Asthma in toddlers linked to in-utero exposure to air pollution, study finds

Developing foetuses ‘exquisitely sensitive’ to harm from tiny particles, scientists say

Infants whose mothers were exposed to higher levels of tiny air pollution particles during pregnancy are much more likely to develop asthma, according to research.

The study analysed the impact of ultra-fine particles (UFPs), which are not regulated by governments. These are thought to be even more toxic than the larger particles that are routinely monitored and have also been linked to asthma.

Sources of UFPs include vehicles and wood burners, and tens of thousands of particles can be found in each sugar cube-sized volume of city air. They are thought to pass through the expectant mother’s lungs and into her bloodstream, causing damaging inflammation. They are also likely to cross the placenta into the foetus’s circulation.

UFPs have been linked to other impacts including brain cancer and researchers said that demonstrating these health impacts should spur better measurement and action from policymakers to reduce dirty air.

“Our research is an important early step in building the evidence base that can lead to better monitoring of exposure to UFPs and ultimately to regulation,” said Prof Rosalind Wright, at the Icahn School of Medicine at Mount Sinai, New York, and who led the research. “Childhood asthma remains a global epidemic that is likely to grow with the anticipated rise in particulate air pollution exposures due to effects of climate change.”

Wright said foetuses were especially vulnerable to the oxidative stress that pollution particles cause in body tissues: “Foetal development is exquisitely sensitive to anything that throws the oxidation balance out of whack.”

Air pollution was already known to harm foetuses by increasing the risk of premature birth and low birth weight, and a study in 2019 reported that air pollution was as bad for pregnant women as smoking in raising the risk of miscarriage. Air pollution particles were also recently discovered on the foetal side of placentas.

The new research, published in the American Journal of Respiratory and Critical Care Medicine, followed almost 400 mothers and their children through pregnancy and afterwards in Boston, US.

The level of UFPs, which are those smaller than 0.1 micrometre, ranged from about 10,000 to 40,000 per cubic centimetre of air. The researchers found that children whose mothers had been exposed to levels of 30,000/cm3 during pregnancy were approximately four times more likely to develop asthma than those whose mothers had been exposed to levels of 15,000/cm3. This difference in pollution is roughly the change seen when going from a backstreet to a busy road.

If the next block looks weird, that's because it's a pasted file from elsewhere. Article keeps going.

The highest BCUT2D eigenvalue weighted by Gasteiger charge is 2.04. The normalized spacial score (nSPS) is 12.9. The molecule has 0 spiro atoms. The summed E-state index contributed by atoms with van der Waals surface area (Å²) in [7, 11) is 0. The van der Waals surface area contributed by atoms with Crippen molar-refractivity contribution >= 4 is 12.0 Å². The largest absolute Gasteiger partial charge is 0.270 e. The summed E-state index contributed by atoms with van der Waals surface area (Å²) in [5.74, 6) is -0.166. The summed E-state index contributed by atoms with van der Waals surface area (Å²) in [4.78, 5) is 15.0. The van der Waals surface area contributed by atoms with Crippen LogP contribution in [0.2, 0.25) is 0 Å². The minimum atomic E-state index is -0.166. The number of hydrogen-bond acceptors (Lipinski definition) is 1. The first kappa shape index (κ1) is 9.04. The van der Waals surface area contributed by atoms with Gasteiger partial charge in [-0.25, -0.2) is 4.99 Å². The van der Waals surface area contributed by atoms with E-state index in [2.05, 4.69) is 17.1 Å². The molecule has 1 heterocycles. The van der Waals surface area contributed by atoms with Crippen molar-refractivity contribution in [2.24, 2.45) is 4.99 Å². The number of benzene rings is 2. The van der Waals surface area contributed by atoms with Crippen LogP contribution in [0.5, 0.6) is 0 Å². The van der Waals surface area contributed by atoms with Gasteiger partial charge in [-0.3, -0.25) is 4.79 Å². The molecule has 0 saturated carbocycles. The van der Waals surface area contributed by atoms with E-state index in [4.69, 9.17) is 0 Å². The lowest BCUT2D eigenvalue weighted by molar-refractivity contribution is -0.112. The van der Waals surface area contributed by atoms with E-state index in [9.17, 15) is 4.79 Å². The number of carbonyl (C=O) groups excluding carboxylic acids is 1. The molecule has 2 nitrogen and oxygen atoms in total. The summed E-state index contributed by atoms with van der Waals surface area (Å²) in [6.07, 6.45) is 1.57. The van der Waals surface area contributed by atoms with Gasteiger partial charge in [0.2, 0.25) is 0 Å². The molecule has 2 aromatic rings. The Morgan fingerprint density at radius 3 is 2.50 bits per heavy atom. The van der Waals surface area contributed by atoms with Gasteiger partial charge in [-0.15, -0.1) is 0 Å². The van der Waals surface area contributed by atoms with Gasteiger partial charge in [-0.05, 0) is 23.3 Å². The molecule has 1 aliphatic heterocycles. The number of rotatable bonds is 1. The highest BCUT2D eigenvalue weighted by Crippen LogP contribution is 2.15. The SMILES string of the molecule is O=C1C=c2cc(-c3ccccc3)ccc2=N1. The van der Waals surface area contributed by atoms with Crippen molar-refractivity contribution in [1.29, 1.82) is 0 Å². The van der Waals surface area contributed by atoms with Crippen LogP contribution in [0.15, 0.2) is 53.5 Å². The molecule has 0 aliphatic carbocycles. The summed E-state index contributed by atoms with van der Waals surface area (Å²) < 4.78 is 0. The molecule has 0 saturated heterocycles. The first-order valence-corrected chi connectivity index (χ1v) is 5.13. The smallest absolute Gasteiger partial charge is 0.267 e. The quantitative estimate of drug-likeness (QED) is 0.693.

Most of the diagnoses of asthma in the children occurred just after three years of age and overall, 18% of the infants developed asthma. The scientists took account of other factors, including the age of the mothers and obesity. They also took account of other air pollutants. “These UFPs have independent effects,” said Wright.

The researchers found that the period of gestation when foetuses were most sensitive to UFP exposure differed between the male and female foetuses, possibly suggesting the UFPs were interfering in the hormonal system.

A study in Toronto in 2019 also linked in-utero UFP exposure to asthma and studied a much larger group of 160,000 children. But the new study assessed the exposure to UFPs at a much finer spatial resolution – down to 20m rather than a city block – and had more complete data for the times of exposure. “The studies are complementary,” said Wright.

Prof Scott Weichenthal, at McGill University and part of the Toronto study team, said the new research was consistent with his team’s findings and added to rapidly growing evidence of adverse health impacts from UFPs, including heart and lung disease and cancer.

“Governments need to pay more attention to UFPs [and] people should try to reduce their exposures as much as possible, though this can be easier said than done if you happen to live close to [sources of pollution],” said Weichenthal.

As well as trying to avoid polluted places, Wright, a respiratory physician, said she tells her patients to consider taking antioxidants, as these have been shown to reduce inflammation caused by particle pollution.


Damian Carrington Environment editor

The GuardianTramp

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